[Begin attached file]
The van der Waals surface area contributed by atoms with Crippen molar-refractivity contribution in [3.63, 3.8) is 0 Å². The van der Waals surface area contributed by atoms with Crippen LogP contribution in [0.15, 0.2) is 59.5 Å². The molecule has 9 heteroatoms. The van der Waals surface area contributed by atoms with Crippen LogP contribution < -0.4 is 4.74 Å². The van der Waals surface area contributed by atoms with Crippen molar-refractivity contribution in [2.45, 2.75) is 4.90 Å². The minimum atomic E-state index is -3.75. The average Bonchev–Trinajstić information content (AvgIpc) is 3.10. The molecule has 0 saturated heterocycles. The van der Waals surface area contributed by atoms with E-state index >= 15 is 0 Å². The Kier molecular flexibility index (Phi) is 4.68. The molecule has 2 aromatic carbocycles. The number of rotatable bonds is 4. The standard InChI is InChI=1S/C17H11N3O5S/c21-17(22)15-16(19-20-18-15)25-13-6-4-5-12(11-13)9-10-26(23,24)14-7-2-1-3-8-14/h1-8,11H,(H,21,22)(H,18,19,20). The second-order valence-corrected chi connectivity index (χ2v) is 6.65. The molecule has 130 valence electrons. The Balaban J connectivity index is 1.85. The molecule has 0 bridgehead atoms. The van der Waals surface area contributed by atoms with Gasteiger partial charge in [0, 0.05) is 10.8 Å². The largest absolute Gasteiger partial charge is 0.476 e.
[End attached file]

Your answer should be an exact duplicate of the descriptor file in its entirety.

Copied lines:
The van der Waals surface area contributed by atoms with Crippen molar-refractivity contribution in [3.63, 3.8) is 0 Å². The van der Waals surface area contributed by atoms with Crippen LogP contribution in [0.15, 0.2) is 59.5 Å². The molecule has 9 heteroatoms. The van der Waals surface area contributed by atoms with Crippen LogP contribution < -0.4 is 4.74 Å². The van der Waals surface area contributed by atoms with Crippen molar-refractivity contribution in [2.45, 2.75) is 4.90 Å². The minimum atomic E-state index is -3.75. The average Bonchev–Trinajstić information content (AvgIpc) is 3.10. The molecule has 0 saturated heterocycles. The van der Waals surface area contributed by atoms with E-state index >= 15 is 0 Å². The Kier molecular flexibility index (Phi) is 4.68. The molecule has 2 aromatic carbocycles. The number of rotatable bonds is 4. The standard InChI is InChI=1S/C17H11N3O5S/c21-17(22)15-16(19-20-18-15)25-13-6-4-5-12(11-13)9-10-26(23,24)14-7-2-1-3-8-14/h1-8,11H,(H,21,22)(H,18,19,20). The second-order valence-corrected chi connectivity index (χ2v) is 6.65. The molecule has 130 valence electrons. The Balaban J connectivity index is 1.85. The molecule has 0 bridgehead atoms. The van der Waals surface area contributed by atoms with Gasteiger partial charge in [0, 0.05) is 10.8 Å². The largest absolute Gasteiger partial charge is 0.476 e.